TAIPEI, Taiwan - With the Democratic Progressive Party (DPP) winning a majority in the Legislature, its self-declared next step is carrying out its promised legislative reforms, including discussing a "neutral" speaker, which was on the agenda Wednesday.
DPP Chairwoman and President-elect Tsai Ing-wen proposed "three nos" for the Legislature's speaker and deputy speaker at the DPP Central Standing Committee meeting, which were reported to the media by DPP spokesman Ruan Jhao-syong.
The two shall not attend political party events; they shall not hold other positions in the party they are affiliated with; they shall not attend political party coordination platform meetings, with the exception of meetings required by the Constitution as representatives of the Legislature at conferences led by the president.
The DPP believes that the speaker's partisan role must be limited, and the speaker must be able to "fairly lead" the Legislature, Tsai told Central Standing Committee members.
Potential legislative speaker nominees will be expected to follow the requirements as well.
Legislature reform efforts led by the outgoing party caucus will be continued, Tsai said, ensuring a "systematic implementation of reforms," increasing public representation in the Legislature and ensuring a quality bureaucracy, and a professional as well as efficient Legislature.
According to Ruan, the DPP proposed five points in its policy platform for political reform during the presidential and legislative elections campaign.
Among the five, legislative reforms include changes to the Legislature's structure, electoral system and size, legislative authority and transparency, as well as the nomination of a neutral speaker.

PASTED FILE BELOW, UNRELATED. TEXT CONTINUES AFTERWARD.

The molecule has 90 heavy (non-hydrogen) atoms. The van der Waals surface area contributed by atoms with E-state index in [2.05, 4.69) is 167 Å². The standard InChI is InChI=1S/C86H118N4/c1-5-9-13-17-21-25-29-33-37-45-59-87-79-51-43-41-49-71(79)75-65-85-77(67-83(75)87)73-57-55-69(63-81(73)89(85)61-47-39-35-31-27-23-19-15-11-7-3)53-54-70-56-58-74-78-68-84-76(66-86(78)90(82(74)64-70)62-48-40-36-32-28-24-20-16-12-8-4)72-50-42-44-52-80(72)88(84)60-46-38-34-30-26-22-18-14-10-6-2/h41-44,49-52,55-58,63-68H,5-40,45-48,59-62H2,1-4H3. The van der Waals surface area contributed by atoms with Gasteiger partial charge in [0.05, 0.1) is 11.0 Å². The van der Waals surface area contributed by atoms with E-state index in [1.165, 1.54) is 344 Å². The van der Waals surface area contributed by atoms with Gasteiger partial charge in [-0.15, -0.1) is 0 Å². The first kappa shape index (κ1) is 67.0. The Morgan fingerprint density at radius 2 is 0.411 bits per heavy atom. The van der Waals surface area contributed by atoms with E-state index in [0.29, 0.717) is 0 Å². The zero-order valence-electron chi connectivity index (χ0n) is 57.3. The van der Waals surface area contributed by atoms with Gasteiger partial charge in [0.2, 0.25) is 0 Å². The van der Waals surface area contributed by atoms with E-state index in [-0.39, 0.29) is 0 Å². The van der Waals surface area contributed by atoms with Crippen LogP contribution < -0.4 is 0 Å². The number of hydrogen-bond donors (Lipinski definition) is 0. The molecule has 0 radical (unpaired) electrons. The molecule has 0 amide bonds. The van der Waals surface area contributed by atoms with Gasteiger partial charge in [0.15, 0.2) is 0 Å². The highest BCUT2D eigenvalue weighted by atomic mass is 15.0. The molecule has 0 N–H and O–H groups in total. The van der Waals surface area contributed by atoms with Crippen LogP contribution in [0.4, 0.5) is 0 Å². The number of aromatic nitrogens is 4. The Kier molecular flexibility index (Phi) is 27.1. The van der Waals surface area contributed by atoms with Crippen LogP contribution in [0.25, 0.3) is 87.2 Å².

DPP caucus whip Ker Chien-ming, a prospective speakership candidate according to DPP members and local media, reiterated his respect for the president-elect's decision, as well as the discussion among party members, in response to media rumours of a possible unofficial vote to decide on the party's candidates for speaker and deputy speaker.
"If a consensus cannot be reached, an unofficial vote will be held," Ker said, though he emphasised that party unity was more important than the voting method.
Chen Ming-wen (陳明文), a former magistrate of Chiayi County and another leading candidate for speaker, also placed confidence in the party's leading body to negotiate and select candidates to lead the Legislature.
Unfazed by China and Ma
Addressing President Ma Ying-jeou's hopes about the majority party forming the Cabinet, which he proposed during his phone call to congratulate Tsai on her win on Election Day, Tsai reiterated that it was a "constitutional controversy" with "no room for discussion."
Government transition matters could be discussed, if needed, once DPP Secretary-General Joseph Wu returns or his current representative Lin Hsi-yao takes responsibility for discussions, Tsai said.
The president-elect was also unperturbed by media questions about the mainland Chinese authorities exerting more pressure on her to uphold the "1992 Consensus."
"I believe both sides are currently dealing with it quite well," Tsai said, but stated that the party will "carefully" manage concerns.
She also did not reply to questions regarding whether she would ask People First Party Chairman James Soong to be premier, a suggestion made by former Executive Yuan Secretary-General Chen Chin-jun.
Nor did Tsai reveal her potential candidates for the premiership.
Her responses were made prior to the Central Standing Committee meeting in her first public appearance with Vice President-elect Chen Chien-jen since Election Day.